Thursday, February 12, 2004
Power line hearings leave some in the dark
By Matt Crawford
Free Press Staff Writer
Technical hearings on a proposed $130 million power-line upgrade in northwestern Vermont began Wednesday in Montpelier. At least one group of Vermonters with a stake in the project wasn't part of the proceedings.
"My rights and the rights of all newly affected landowners are being totally ignored," said Gary Lange, who is among a number of Ferrisburgh residents who found out in mid-January that their properties would be affected by the project.
The Vermont Electric Power Co. -- or VELCO -- planned to string power lines past Ferrisburgh as part of a massive power-line upgrade proposal called the Northwest Reliability Project. The outline of that plan was filed with the Public Service Board on June 5. Significant changes to the project -- including a revised route that moves the power line through parts of Ferrisburgh previously unaffected -- were announced Friday.
The fact that the technical hearings started Wednesday, just days after the re-route was announced, miffed several Ferrisburgh residents.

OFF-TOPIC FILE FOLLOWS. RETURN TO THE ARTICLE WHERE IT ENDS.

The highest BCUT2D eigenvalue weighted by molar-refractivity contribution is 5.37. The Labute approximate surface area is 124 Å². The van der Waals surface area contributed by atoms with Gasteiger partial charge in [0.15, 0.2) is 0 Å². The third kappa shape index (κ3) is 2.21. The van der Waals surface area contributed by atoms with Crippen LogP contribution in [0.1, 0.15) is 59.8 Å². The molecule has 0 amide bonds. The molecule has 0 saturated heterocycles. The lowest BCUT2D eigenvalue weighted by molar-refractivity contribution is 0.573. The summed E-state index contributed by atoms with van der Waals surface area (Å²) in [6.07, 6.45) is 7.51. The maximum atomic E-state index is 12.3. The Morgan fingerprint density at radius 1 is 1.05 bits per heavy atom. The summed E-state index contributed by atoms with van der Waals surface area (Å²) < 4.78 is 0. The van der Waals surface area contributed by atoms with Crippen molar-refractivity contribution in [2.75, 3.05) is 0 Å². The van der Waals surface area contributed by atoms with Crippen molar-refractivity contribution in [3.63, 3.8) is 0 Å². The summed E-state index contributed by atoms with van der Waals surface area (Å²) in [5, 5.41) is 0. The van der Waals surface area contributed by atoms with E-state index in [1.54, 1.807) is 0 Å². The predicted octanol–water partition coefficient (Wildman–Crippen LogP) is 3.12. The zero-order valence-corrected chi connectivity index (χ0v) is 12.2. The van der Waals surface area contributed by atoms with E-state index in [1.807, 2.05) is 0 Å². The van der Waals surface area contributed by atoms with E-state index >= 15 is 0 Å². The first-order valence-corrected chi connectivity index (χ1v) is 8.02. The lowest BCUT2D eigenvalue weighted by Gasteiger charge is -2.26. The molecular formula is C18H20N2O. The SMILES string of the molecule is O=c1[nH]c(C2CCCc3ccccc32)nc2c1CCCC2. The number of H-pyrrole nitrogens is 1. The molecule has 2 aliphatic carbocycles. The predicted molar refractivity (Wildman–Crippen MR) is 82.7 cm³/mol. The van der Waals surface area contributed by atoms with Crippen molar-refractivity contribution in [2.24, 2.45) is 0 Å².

"I think a lot of folks feel blindsided," said Lange, who has a law office in Burlington. He has filed with the board to be a recognized party in the proceedings. "All I'm looking for is my due process rights. I'd like to have time to conduct discovery, to participate in the hearing process, to ask witnesses questions, to prepare for hearings."
Ferrisburgh's Dana Cray said residents feel forced to play catch-up.
"We have not received the same amount of time that other people have had to prepare for these hearings," Cray said. "That's what we want people to understand."
Sue Hudson, the Public Service Board's clerk, said it's likely the board will allow new witnesses -- those affected by the revised proposal -- to testify in April.
Ferrisburgh might have a town-sponsored lawyer working on the project by then.
Larry Simino, chairman of the town's Selectboard, said the newly affected residents have asked for the town to hire a lawyer to represent their interest in front of the Public Service Board.
"It was discussed about the possibility of them coming to town meeting and amending the town budget to hire an attorney," Simino said.
VELCO president Marty Miller said Wednesday the company wants to make sure the newcomers to the case have the chance to comment.
"Essentially it's a matter in front of the board," Miller said. "I'm sure the board will be fair in their treatment."
Ferrisburgh appointed a four-member committee last fall to represent the town in the technical hearings, but that committee was assembled long before the revised plan was unveiled.
Contact Matt Crawford at 651-4852 or email@example.com